• @Bharat: The separation between the Creator and Creation can also be a Hindu concept, like in Dvaita Vedanta. – AdityaS Feb 15 '15 at 21:00
  • Why not? What is wrong with worshipping idols? Idol (or pratima) worship is sanctioned by Sri Krishna himself. – user1195 Feb 6 '17 at 12:22
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Adi Shankaracharya came down to uplift humankind through different ways and one such way is idol worship. Unlike the yogic/tantric/karma paths, one can enjoy the fruits of this idol worship soon.

For a layman, to worship God who is; formless, nameless, and without any predominant character is very difficult. So, noble forms of Almighty with various names and forms are adopted for idol worship. Rituals like alankara, abhisheka etc. associated with each deity are specified in the holy scriptures.

Upon intense worship of these idols, one finds it easy to mediate on image of such deity. Out of love, devotion and affection the mind can be submerged with God in meditation. The personification of god makes devote develop strong relation with ease.

  • What Krishna has written is mostly correct. He makes a small mistake when he seems to differentiate between Tantric path and murthi (not idol) puja. Otherwise he is correct. – Pradip Gangopadhyay Jul 30 '14 at 14:11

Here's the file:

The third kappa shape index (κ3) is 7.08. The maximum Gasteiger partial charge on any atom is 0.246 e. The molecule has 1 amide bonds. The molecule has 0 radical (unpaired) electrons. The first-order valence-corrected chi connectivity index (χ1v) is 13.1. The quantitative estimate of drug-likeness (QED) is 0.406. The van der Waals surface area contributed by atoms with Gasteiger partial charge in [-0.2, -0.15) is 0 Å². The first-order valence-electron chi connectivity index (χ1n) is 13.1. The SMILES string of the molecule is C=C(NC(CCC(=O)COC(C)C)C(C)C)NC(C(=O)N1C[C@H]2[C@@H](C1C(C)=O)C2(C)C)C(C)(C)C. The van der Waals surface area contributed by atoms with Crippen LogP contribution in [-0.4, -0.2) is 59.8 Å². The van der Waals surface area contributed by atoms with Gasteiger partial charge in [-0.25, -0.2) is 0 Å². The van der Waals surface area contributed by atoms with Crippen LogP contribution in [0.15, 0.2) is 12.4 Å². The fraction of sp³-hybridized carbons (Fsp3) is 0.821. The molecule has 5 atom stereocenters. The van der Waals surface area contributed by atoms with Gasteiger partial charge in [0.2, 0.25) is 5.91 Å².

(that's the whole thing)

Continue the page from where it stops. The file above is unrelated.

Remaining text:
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Why didn't Shankara eliminate the idol worship?

How could he? He was not just any scholar biased by his own views and prejudiced to others, he was a true knower of the Vedas and scriptures. From answers like this you can know that scriptures support both sakara(with-form) and nirakara (formless) Brahman. Adi Sankarachrya only preached one aspect of the whole truth as it was required for that time to win over the Buddhists.

During his time Buddhism was spreading widely in India. So by his scholarly work he created a doctrine that was easier for Buddhists to accept. The Advaita philosophy was pseudo-Buddhist in nature and hence it was a compromise that was easier for the Buddhists to accept. So by preaching the Advaita philosophy Shankaracharya blocked the widespread of Buddhism and by establishing various temples, chardham, etc. at the same time he revived Hinduism.